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J Theor Biol. 2004 Jan 21;226(2):125-41.

Effects of dispersal mechanisms on spatio-temporal development of epidemics.

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Department of Plant Sciences, The University of Cambridge, Downing Street, Cambridge CB2 3EA, UK.


The nature of pathogen transport mechanisms strongly determines the spatial pattern of disease and, through this, the dynamics and persistence of epidemics in plant populations. Up to recently, the range of possible mechanisms or interactions assumed by epidemic models has been limited: either independent of the location of individuals (mean-field models) or restricted to local contacts (between nearest neighbours or decaying exponentially with distance). Real dispersal processes are likely to lie between these two extremes, and many are well described by long-tailed contact kernels such as power laws. We investigate the effect of different spatial dispersal mechanisms on the spatio-temporal spread of disease epidemics by simulating a stochastic Susceptible-infective model motivated by previous data analyses. Both long-term stationary behaviour (in the presence of a control or recovery process) and transient behaviour (which varies widely within and between epidemics) are examined. We demonstrate the relationship between epidemic size and disease pattern (characterized by spatial autocorrelation), and its dependence on dispersal and infectivity parameters. Special attention is given to boundary effects, which can decrease disease levels significantly relative to standard, periodic geometries in cases of long-distance dispersal. We propose and test a definition of transient duration which captures the dependence of transients on dispersal mechanisms. We outline an analytical approach that represents the behaviour of the spatially-explicit model, and use it to prove that the epidemic size is predicted exactly by the mean-field model (in the limit of an infinite system) when dispersal is sufficiently long ranged (i.e. when the power-law exponent a</=2).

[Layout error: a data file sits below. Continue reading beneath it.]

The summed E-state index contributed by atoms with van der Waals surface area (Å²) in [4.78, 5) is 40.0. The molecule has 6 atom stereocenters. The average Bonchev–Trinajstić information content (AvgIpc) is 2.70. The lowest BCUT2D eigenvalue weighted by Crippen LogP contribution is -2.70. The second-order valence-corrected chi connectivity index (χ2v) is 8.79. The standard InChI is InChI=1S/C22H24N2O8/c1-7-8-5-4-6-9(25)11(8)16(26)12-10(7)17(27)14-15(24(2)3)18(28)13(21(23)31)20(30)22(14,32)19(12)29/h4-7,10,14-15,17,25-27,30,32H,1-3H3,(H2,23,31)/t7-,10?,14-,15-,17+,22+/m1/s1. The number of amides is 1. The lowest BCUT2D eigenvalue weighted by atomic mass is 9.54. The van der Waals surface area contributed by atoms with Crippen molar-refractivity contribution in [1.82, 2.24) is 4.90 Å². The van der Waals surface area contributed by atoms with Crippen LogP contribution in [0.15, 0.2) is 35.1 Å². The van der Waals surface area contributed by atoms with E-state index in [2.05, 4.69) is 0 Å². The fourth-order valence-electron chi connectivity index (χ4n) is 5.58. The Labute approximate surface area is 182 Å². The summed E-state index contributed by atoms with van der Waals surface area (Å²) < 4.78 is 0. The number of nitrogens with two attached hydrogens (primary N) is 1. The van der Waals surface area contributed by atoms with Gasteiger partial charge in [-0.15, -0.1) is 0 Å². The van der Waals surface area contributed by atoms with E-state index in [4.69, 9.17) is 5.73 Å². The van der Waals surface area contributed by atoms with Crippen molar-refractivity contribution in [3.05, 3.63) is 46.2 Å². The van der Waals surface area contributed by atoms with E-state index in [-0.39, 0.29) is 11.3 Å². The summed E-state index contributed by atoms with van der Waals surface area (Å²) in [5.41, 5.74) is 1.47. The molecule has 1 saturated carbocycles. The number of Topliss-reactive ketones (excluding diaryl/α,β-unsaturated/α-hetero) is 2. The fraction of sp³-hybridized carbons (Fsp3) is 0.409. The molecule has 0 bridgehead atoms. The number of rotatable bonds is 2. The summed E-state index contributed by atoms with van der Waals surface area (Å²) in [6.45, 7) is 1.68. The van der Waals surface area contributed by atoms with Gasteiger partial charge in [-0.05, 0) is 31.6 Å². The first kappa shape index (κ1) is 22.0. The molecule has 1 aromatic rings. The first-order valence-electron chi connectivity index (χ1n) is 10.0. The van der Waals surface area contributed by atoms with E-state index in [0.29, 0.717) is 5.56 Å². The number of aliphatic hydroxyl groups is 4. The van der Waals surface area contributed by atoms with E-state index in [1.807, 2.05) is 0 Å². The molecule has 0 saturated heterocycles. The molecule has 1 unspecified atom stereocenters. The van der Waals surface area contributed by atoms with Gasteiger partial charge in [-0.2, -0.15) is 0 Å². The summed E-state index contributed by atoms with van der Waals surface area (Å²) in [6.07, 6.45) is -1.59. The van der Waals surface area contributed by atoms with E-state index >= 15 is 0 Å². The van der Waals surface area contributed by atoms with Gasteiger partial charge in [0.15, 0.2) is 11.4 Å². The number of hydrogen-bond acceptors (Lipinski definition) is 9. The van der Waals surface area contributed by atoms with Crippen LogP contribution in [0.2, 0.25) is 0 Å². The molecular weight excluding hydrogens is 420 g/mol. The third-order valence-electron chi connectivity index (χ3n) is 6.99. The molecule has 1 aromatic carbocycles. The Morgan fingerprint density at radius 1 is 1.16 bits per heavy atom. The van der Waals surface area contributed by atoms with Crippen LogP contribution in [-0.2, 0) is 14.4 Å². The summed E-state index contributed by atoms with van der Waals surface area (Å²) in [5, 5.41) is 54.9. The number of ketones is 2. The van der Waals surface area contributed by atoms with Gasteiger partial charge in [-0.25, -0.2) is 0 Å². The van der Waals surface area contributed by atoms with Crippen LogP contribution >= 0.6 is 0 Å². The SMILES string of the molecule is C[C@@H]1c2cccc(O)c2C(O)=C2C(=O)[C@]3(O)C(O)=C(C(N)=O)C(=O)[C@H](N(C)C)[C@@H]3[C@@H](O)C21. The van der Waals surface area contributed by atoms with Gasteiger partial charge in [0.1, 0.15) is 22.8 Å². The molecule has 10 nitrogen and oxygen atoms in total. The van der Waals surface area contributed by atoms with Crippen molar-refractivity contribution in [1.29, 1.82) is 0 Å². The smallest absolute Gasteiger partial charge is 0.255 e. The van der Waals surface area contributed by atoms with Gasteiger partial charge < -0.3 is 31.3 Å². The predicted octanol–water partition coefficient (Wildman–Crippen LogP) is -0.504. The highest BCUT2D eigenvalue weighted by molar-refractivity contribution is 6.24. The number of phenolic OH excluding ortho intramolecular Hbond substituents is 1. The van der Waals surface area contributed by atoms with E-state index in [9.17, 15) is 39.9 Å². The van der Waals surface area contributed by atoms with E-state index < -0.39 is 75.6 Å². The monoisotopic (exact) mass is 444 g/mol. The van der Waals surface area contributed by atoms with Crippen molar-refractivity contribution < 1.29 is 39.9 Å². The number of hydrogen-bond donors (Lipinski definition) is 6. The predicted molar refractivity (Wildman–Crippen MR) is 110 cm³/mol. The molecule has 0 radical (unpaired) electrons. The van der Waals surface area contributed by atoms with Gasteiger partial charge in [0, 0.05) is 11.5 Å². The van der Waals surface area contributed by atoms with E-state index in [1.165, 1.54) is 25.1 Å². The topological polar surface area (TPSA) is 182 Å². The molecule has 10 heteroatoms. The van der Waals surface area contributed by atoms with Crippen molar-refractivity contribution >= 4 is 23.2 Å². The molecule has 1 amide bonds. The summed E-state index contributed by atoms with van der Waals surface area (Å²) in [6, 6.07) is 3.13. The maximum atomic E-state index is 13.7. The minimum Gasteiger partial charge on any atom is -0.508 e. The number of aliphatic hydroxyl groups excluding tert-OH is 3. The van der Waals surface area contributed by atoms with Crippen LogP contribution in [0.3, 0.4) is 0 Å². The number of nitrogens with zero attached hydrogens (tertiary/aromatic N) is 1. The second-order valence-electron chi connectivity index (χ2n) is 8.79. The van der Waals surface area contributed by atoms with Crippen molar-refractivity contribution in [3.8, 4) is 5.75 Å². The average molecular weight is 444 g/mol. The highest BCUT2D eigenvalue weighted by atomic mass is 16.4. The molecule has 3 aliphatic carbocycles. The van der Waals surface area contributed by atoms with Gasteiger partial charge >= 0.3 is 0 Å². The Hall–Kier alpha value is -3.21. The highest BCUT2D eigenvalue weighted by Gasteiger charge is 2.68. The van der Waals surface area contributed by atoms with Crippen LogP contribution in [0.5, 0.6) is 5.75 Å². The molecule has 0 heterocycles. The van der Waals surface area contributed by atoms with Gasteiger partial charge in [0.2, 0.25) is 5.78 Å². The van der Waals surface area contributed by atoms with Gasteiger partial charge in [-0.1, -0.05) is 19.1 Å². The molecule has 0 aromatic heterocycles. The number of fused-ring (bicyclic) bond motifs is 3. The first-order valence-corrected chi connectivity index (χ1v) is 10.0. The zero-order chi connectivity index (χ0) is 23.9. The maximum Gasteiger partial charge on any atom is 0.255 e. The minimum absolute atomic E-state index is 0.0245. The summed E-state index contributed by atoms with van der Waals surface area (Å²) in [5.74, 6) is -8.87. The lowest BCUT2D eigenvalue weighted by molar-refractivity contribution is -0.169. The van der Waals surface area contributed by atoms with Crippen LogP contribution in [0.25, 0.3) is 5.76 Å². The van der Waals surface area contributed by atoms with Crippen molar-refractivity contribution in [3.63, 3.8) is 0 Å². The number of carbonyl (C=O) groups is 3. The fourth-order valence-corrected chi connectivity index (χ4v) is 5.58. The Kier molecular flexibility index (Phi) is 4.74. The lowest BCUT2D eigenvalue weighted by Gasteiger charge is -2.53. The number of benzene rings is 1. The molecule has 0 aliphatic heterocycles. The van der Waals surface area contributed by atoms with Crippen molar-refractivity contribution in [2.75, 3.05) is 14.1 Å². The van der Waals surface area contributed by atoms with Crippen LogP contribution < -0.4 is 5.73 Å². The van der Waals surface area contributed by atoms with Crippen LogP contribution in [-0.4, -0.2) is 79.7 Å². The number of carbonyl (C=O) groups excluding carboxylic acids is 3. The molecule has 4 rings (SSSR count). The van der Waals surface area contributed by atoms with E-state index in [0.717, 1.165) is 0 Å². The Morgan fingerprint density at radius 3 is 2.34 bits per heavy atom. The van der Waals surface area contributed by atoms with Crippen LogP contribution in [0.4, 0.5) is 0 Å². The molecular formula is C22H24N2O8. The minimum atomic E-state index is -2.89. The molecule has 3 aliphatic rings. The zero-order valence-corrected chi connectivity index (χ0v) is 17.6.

[Indexed for MEDLINE]

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